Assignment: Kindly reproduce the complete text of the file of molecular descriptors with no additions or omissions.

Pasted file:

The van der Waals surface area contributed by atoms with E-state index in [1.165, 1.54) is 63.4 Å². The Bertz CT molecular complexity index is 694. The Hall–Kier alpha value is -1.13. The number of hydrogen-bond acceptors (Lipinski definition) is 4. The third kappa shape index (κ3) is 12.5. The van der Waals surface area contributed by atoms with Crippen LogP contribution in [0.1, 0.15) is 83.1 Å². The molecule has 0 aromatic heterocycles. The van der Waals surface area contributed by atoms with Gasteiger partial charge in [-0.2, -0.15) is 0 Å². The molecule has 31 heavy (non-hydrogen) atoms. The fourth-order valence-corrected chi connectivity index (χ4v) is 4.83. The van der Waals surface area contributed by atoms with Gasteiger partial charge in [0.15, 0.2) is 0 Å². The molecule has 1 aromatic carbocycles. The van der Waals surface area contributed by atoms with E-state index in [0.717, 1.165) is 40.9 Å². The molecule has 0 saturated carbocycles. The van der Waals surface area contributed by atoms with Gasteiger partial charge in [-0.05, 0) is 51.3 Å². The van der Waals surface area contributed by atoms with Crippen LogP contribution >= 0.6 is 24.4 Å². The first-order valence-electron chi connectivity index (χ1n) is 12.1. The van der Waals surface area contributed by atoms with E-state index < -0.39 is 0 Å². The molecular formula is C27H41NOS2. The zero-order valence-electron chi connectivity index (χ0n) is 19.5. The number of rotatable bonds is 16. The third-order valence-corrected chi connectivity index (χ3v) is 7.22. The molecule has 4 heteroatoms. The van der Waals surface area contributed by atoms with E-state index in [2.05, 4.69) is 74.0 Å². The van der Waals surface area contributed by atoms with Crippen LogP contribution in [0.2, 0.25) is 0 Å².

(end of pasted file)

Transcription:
The van der Waals surface area contributed by atoms with E-state index in [1.165, 1.54) is 63.4 Å². The Bertz CT molecular complexity index is 694. The Hall–Kier alpha value is -1.13. The number of hydrogen-bond acceptors (Lipinski definition) is 4. The third kappa shape index (κ3) is 12.5. The van der Waals surface area contributed by atoms with Crippen LogP contribution in [0.1, 0.15) is 83.1 Å². The molecule has 0 aromatic heterocycles. The van der Waals surface area contributed by atoms with Gasteiger partial charge in [-0.2, -0.15) is 0 Å². The molecule has 31 heavy (non-hydrogen) atoms. The fourth-order valence-corrected chi connectivity index (χ4v) is 4.83. The van der Waals surface area contributed by atoms with Gasteiger partial charge in [0.15, 0.2) is 0 Å². The molecule has 1 aromatic carbocycles. The van der Waals surface area contributed by atoms with E-state index in [0.717, 1.165) is 40.9 Å². The molecule has 0 saturated carbocycles. The van der Waals surface area contributed by atoms with Gasteiger partial charge in [-0.05, 0) is 51.3 Å². The van der Waals surface area contributed by atoms with Crippen LogP contribution >= 0.6 is 24.4 Å². The first-order valence-electron chi connectivity index (χ1n) is 12.1. The van der Waals surface area contributed by atoms with E-state index < -0.39 is 0 Å². The molecular formula is C27H41NOS2. The zero-order valence-electron chi connectivity index (χ0n) is 19.5. The number of rotatable bonds is 16. The third-order valence-corrected chi connectivity index (χ3v) is 7.22. The molecule has 4 heteroatoms. The van der Waals surface area contributed by atoms with E-state index in [2.05, 4.69) is 74.0 Å². The van der Waals surface area contributed by atoms with Crippen LogP contribution in [0.2, 0.25) is 0 Å².